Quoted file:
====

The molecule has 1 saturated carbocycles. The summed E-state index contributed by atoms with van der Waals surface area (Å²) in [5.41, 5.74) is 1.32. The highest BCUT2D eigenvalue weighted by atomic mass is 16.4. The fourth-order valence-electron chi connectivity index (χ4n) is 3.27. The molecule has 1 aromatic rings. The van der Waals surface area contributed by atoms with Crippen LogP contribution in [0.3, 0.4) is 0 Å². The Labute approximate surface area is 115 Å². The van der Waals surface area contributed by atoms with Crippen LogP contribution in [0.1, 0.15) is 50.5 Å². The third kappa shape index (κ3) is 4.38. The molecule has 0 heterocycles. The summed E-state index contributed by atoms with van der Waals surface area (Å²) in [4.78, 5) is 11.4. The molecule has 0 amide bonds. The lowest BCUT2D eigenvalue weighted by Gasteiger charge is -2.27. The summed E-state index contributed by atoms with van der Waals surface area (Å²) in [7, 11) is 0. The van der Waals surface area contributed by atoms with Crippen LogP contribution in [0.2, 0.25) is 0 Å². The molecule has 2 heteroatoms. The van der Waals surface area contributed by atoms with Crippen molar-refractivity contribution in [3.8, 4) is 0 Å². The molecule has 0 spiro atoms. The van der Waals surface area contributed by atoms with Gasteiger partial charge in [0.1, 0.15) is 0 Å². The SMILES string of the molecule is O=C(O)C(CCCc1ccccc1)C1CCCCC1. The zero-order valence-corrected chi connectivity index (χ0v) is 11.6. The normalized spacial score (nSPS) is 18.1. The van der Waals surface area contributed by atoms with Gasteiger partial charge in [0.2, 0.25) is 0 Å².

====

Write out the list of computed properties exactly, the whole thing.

The molecule has 1 saturated carbocycles. The summed E-state index contributed by atoms with van der Waals surface area (Å²) in [5.41, 5.74) is 1.32. The highest BCUT2D eigenvalue weighted by atomic mass is 16.4. The fourth-order valence-electron chi connectivity index (χ4n) is 3.27. The molecule has 1 aromatic rings. The van der Waals surface area contributed by atoms with Crippen LogP contribution in [0.3, 0.4) is 0 Å². The Labute approximate surface area is 115 Å². The van der Waals surface area contributed by atoms with Crippen LogP contribution in [0.1, 0.15) is 50.5 Å². The third kappa shape index (κ3) is 4.38. The molecule has 0 heterocycles. The summed E-state index contributed by atoms with van der Waals surface area (Å²) in [4.78, 5) is 11.4. The molecule has 0 amide bonds. The lowest BCUT2D eigenvalue weighted by Gasteiger charge is -2.27. The summed E-state index contributed by atoms with van der Waals surface area (Å²) in [7, 11) is 0. The van der Waals surface area contributed by atoms with Crippen LogP contribution in [0.2, 0.25) is 0 Å². The molecule has 2 heteroatoms. The van der Waals surface area contributed by atoms with Crippen molar-refractivity contribution in [3.8, 4) is 0 Å². The molecule has 0 spiro atoms. The van der Waals surface area contributed by atoms with Gasteiger partial charge in [0.1, 0.15) is 0 Å². The SMILES string of the molecule is O=C(O)C(CCCc1ccccc1)C1CCCCC1. The zero-order valence-corrected chi connectivity index (χ0v) is 11.6. The normalized spacial score (nSPS) is 18.1. The van der Waals surface area contributed by atoms with Gasteiger partial charge in [0.2, 0.25) is 0 Å².